18. By: Bhaduri, Anik; Perez, Nicostrato; Liebe, Jens
    Abstract: The paper explores the scope and sustainability of a self-enforcing cooperative agreement in the framework of a game theoretic model, where the upstream and downstream country, Burkina Faso and Ghana respectively in the Volta River Basin, bargain over the level of water abstraction in the upstream. In the model we consider the case where the downstream country, Ghana, offers a discounted price for energy export to the upstream country, Burkina Faso, to restrict its water abstraction rate in the upstream. The paper examines the benefits and sustainability of such self-enforcing cooperative arrangements between Ghana and Burkina Faso given stochastic uncertainty in the river flow. The findings of the paper suggest that at the present condition, the marginal benefit of Burkina Faso from increasing the water abstraction is much higher than that of Ghana€ٳ marginal loss. However, the paper finds that if both countries€٠water abstraction rates are at a much higher level, then the marginal loss of Ghana increases phenomenally from similar increase in water abstraction rate by Burkina Faso. Under such circumstances, there is an opportunity for Ghana to provide side payments in terms of discounted export price of power in order to motivate Burkina Faso to restrict water abstraction.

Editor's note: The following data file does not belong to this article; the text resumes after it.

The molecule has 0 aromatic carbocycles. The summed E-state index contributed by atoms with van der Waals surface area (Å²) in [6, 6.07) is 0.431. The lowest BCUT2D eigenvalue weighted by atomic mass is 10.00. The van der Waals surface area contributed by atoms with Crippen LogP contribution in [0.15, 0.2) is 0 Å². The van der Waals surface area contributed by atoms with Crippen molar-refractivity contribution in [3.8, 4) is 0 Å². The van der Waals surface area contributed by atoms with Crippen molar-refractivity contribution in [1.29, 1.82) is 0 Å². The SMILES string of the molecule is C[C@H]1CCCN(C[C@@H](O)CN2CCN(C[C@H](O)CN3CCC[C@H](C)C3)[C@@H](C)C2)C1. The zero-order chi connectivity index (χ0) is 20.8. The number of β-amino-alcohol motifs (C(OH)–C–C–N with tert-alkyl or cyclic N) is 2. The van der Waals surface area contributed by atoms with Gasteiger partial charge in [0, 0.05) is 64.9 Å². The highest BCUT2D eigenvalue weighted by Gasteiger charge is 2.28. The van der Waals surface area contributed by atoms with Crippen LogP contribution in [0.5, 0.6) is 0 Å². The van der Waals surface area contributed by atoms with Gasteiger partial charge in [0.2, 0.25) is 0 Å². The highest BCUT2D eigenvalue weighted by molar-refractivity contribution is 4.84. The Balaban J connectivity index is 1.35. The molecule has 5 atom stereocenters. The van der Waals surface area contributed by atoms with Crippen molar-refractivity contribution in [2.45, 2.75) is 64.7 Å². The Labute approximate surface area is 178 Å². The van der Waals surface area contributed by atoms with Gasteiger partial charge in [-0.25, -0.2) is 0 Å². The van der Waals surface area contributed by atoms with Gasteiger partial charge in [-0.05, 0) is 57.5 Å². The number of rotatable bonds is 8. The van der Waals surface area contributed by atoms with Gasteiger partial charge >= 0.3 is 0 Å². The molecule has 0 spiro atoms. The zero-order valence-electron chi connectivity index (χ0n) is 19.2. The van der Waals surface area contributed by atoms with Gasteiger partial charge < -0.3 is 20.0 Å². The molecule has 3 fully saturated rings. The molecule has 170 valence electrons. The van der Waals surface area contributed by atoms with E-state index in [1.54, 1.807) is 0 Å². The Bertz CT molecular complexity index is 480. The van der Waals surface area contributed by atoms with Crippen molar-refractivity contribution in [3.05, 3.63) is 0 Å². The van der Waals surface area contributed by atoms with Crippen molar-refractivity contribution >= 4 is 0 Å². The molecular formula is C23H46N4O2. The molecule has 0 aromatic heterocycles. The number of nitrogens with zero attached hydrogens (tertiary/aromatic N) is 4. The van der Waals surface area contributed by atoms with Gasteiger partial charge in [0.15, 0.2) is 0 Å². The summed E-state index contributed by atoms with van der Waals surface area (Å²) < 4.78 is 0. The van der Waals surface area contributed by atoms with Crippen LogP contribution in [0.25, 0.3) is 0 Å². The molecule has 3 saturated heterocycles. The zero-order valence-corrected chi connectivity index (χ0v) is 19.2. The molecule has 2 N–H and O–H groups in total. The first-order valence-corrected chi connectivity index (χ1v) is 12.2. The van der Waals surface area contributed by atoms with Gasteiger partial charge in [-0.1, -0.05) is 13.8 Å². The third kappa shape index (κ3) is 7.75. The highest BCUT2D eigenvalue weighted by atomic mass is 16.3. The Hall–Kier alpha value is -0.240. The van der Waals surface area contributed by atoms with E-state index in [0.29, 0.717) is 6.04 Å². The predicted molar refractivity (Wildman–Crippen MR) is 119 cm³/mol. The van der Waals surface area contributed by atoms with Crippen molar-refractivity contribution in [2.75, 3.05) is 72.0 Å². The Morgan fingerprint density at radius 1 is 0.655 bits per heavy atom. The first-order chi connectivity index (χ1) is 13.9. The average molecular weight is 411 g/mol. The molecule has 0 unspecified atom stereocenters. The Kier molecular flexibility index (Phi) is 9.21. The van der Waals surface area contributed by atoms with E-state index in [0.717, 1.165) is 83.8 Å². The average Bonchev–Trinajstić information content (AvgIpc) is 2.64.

Keywords: Bargaining, Cooperation, Transboundary, Uncertainty, Volta River Basin, Demand and Price Analysis, Environmental Economics and Policy, Risk and Uncertainty,